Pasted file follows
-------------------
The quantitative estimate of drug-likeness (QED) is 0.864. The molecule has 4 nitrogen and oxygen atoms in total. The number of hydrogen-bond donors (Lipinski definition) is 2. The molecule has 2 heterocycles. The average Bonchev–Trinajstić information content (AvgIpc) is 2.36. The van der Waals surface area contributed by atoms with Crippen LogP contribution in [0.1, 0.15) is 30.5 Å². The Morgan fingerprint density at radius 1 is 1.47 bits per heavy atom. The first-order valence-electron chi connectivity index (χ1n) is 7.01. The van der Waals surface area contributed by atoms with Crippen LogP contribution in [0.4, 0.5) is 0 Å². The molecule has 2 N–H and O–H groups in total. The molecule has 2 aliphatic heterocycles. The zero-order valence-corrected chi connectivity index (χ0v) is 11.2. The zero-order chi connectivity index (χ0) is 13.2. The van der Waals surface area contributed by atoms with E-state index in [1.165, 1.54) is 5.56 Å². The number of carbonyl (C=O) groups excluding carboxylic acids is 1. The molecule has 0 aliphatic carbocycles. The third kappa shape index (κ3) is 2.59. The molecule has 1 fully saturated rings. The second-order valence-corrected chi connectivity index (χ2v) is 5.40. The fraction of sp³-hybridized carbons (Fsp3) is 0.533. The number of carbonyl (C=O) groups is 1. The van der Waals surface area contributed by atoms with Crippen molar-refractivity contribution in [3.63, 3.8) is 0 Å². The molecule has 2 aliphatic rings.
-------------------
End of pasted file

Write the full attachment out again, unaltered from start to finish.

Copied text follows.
The quantitative estimate of drug-likeness (QED) is 0.864. The molecule has 4 nitrogen and oxygen atoms in total. The number of hydrogen-bond donors (Lipinski definition) is 2. The molecule has 2 heterocycles. The average Bonchev–Trinajstić information content (AvgIpc) is 2.36. The van der Waals surface area contributed by atoms with Crippen LogP contribution in [0.1, 0.15) is 30.5 Å². The Morgan fingerprint density at radius 1 is 1.47 bits per heavy atom. The first-order valence-electron chi connectivity index (χ1n) is 7.01. The van der Waals surface area contributed by atoms with Crippen LogP contribution in [0.4, 0.5) is 0 Å². The molecule has 2 N–H and O–H groups in total. The molecule has 2 aliphatic heterocycles. The zero-order valence-corrected chi connectivity index (χ0v) is 11.2. The zero-order chi connectivity index (χ0) is 13.2. The van der Waals surface area contributed by atoms with E-state index in [1.165, 1.54) is 5.56 Å². The number of carbonyl (C=O) groups excluding carboxylic acids is 1. The molecule has 0 aliphatic carbocycles. The third kappa shape index (κ3) is 2.59. The molecule has 1 fully saturated rings. The second-order valence-corrected chi connectivity index (χ2v) is 5.40. The fraction of sp³-hybridized carbons (Fsp3) is 0.533. The number of carbonyl (C=O) groups is 1. The van der Waals surface area contributed by atoms with Crippen molar-refractivity contribution in [3.63, 3.8) is 0 Å². The molecule has 2 aliphatic rings.